The Mutually Assured Destruction plans of the Cold War are outdated... we're no longer fighting states with a homeland, we're fighting a mobile group that will go wherever lawlessness is tolerated and don't care what happens to innocents around them. Scorched Earth isn't the idea, it's really just a question of law enforcement. Gotta use different tactics for a different enemy.

    • Re: (Score:2, Interesting)

      by Sloppy ( 14984 )

      we're no longer fighting states with a homeland, we're fighting a mobile group

      Who are you to say who we're fighting? Maybe we're also in conflict with states that have homelands, and nuclear deterrence is one of the reasons those conflicts have been so undramatic.

    • So when WWII was over, we scrapped our conventional armies, sunk our battle cruisers, and scrapped our tanks. Oh wait...

      Just because they aren't useful at the moment doesn't they won't be useful again. History Repeats Itself, we will need nukes again.
  • I mean, the idea is, don't let your guard down against those countries that are obviously against your ideologies. However, for everyone else who has sworn the non-proliferation, this would help diplomatic relations. Perhaps when the rest of the world starts seeing the U.S. in better light, countries like Iran and North Korea will be a little more amicable to joining these kinds of treaties proposed by the U.N.

    In the event that they are stubborn about nuclear domination, the U.S. can still be the standing p

  • But, But, I thought we had to nuke them all from orbit to be sure? Now international politics are getting really confusing. =/
  • by Anonymous Coward

    since Iran is in fact fully in compliance with both the letter and the spirit of the NPT, regardless of what the US tries to say. NPT signatories have full right to develop and implement the complete nuclear fuel cycle for the purposes of generating power. NPT signatories are not obligated to submit to inspection of their nuclear facilities at the whim of anyone else. The fact that Iran has repeatedly done so demonstrates a remarkable tolerance on their part.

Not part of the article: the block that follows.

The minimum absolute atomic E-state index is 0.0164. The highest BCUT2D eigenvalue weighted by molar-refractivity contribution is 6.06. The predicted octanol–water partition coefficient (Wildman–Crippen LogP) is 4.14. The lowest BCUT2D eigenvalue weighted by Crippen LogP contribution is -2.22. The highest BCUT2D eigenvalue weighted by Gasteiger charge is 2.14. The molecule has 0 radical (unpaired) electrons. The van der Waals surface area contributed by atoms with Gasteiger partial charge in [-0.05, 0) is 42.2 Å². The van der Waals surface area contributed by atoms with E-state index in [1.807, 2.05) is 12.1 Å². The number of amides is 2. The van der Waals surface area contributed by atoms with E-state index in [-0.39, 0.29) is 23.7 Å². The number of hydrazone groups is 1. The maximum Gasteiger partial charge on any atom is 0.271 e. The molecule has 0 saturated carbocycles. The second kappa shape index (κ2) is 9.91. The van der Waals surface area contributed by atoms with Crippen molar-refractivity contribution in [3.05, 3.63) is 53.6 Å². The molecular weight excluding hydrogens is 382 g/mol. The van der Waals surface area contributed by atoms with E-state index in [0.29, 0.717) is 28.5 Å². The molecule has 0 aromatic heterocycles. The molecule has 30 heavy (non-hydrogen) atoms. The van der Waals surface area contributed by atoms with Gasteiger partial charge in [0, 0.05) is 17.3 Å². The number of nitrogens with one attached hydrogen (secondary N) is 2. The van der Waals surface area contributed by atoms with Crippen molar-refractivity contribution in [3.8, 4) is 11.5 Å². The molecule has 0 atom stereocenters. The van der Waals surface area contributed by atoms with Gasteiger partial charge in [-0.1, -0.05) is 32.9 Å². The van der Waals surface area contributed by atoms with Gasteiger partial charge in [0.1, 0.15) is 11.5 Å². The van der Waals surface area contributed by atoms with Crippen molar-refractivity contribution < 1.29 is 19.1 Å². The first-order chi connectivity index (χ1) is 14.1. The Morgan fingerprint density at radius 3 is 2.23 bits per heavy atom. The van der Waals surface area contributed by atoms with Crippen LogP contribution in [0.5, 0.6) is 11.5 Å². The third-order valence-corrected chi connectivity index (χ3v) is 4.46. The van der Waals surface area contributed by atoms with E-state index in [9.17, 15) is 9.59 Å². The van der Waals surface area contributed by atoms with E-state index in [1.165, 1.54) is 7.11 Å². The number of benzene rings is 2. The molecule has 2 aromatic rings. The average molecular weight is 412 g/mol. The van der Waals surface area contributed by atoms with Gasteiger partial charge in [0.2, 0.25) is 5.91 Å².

• by Trepidity ( 597 ) <> on Tuesday April 06, 2010 @06:23PM (#31755112)

      Signatories to the NPT are required to sign a "safeguards agreement" with the IAEA, which lays out how the IAEA will monitor the country's compliance with the NPT. Iran did so, and then in 2005 the IAEA, after several warnings, concluded [] that Iran was not in compliance with its safeguards agreement.

      According [] to the Chairman of IAEA Standing Advisory Group on Safeguards Implementation, this is in effect a declaration of NPT violation:

      Formally IAEA Board of Governors (BOG) decisions concern compliance with safeguards agreements, rather than the NPT as such, but in practical terms non-compliance with a safeguards agreement constitutes non-compliance with the NPT.

      Iran was then referred to the UN Security Council for the violation, as provided for in the NPT. Incidentally, as a signatory of the UN Charter, Iran also agrees to abide by all decisions of the UN Security Council. Security Council resolution 1696 demanded that Iran halt its uranium enrichment program; resolutions 1737 and 1747 have followed up and imposed sanctions for noncompliance (the two follow-up resolutions passed unanimously). Iran has so far violated all three resolutions.

  • It's a false "news" (Score:3, Informative)

    by rarel ( 697734 ) on Tuesday April 06, 2010 @05:42PM (#31754544) Homepage
    Unless I'm mistaken, this is a handwave. The US already took that same engagement in April 1995 []. It was a condition posed by non-nuclear states for their approval of nonproliferation treaty.

    So what's new here?

  • Irrelevant words (Score:4, Insightful)

    by guspasho ( 941623 ) on Tuesday April 06, 2010 @07:05PM (#31755630)

    The US won't nuke you unless you aren't in compliance with nuclear agreements. How many of our enemies *are* in compliance? Is the US in compliance? Who gets to determine who is in non-compliance anyway? Why should anyone believe the US wouldn't nuke someone it that it really wanted to anyway?

    These are meaningless words from a belligerent rogue state.

I THINK MAN INVENTED THE CAR by instinct. -- Jack Handley, The New Mexican, 1988.